Felipe Gonzalez, Senior Lecturer in the School of Economics and Finance at Queen Mary University of London has written for 'History Today' on how privatisation of Chile’s natural resources was a pillar of Augusto Pinochet’s military dictatorship.
In April 2023, the left-wing Chilean government led by Gabriel Boric announced its strategy for the lithium industry: a public-private collaboration under the umbrella of a National Lithium Company. Such collaborations are common, allowing the state to combine its strengths with those of the private sector. Chile has one of the largest reserves of lithium in the world and does business with the market’s leading producers. These relations have been shaped for almost half a century by policies implemented by Augusto Pinochet, dictator of Chile 1973-90. As the importance of lithium continues to rise, battle for control of the industry intensifies, and Pinochet’s long shadow continues to loom over the young democracy.
There are many reasons why lithium-related policies might become a cornerstone of countries that hold large reserves. The metal is crucial for smartphones, laptops and electric vehicles. As the world grapples with the urgent need to move away from fossil fuels, lithium-ion batteries have emerged as the frontrunner.
To many in Chile, the announcement of a public-private collaboration was a shock. It seemed like a sharp turn towards nationalisation and a show of no confidence in the private sector. Globally, the reaction was different. Almost 50 companies from 12 different countries contacted the Chilean state to express their interest in doing business. These differing reactions are rooted in the country’s history with nationalisation and privatisation reforms.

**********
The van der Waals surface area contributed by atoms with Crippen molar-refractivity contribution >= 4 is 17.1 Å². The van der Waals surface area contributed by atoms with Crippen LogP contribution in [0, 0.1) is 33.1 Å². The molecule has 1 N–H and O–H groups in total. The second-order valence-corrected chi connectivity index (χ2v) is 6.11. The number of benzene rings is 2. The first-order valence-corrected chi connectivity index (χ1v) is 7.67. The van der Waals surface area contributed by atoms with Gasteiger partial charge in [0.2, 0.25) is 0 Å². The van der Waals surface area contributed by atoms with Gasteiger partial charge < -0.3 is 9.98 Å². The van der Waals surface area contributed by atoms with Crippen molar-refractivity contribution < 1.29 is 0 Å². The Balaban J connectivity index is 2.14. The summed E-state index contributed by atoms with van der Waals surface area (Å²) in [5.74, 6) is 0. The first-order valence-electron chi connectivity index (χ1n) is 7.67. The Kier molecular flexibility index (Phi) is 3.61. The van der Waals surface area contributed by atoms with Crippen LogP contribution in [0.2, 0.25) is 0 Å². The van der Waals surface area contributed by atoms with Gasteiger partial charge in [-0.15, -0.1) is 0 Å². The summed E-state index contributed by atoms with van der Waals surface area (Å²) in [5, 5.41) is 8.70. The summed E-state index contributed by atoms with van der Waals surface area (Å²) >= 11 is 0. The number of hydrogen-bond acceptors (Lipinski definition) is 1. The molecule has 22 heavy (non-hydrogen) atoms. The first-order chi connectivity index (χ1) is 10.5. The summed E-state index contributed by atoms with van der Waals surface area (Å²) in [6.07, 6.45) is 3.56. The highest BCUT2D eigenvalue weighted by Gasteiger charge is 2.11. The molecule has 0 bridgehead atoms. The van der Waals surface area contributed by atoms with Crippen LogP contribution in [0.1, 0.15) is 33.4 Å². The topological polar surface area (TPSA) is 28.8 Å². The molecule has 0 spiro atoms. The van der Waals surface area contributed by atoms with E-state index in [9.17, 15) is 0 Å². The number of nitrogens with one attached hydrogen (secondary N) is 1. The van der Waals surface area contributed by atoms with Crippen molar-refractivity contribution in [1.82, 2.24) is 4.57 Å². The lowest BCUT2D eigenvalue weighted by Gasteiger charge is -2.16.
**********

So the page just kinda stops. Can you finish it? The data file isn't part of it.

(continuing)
Seeking to improve Chile’s economic performance, Pinochet privatised hundreds of state-owned firms. Many of these companies had been nationalised by his predecessor, socialist president Salvador Allende. After a tight election in 1970, the Allende government, under a left-wing coalition known as Unidad Popular, had implemented a radical policy involving the nationalisation of banks and mining companies with the goal of pursuing a ‘democratic road to socialism’. Things did not go to plan. Three-digit inflation, a collapse of real wages and increasing polarisation all preceded a military coup in September 1973. For many in the business world, nationalisation policies and state-owned companies rhyme with Allende, Unidad Popular and communism.
Pinochet was influenced by a group of market-friendly economists known as the ‘Chicago Boys’, who considered private ownership to be superior to state ownership. Among the firms privatised by the dictatorship was SQM (Sociedad Quimica y Minera), now one of the world’s largest lithium producers. Founded in 1968, the company began as a private-public collaboration dedicated to the exploitation of nitrate, a chemical primarily used for fertilisers. From 1971, following Allende’s plan to acquire specific industries, SQM operated as a state-owned enterprise. Then, as part of its privatisation wave, the Pinochet dictatorship sold it in the 1980s to Julio Ponce Lerou. Lerou had been a board member of several state-owned enterprises since 1973. He also happened to be the dictator’s son-in-law.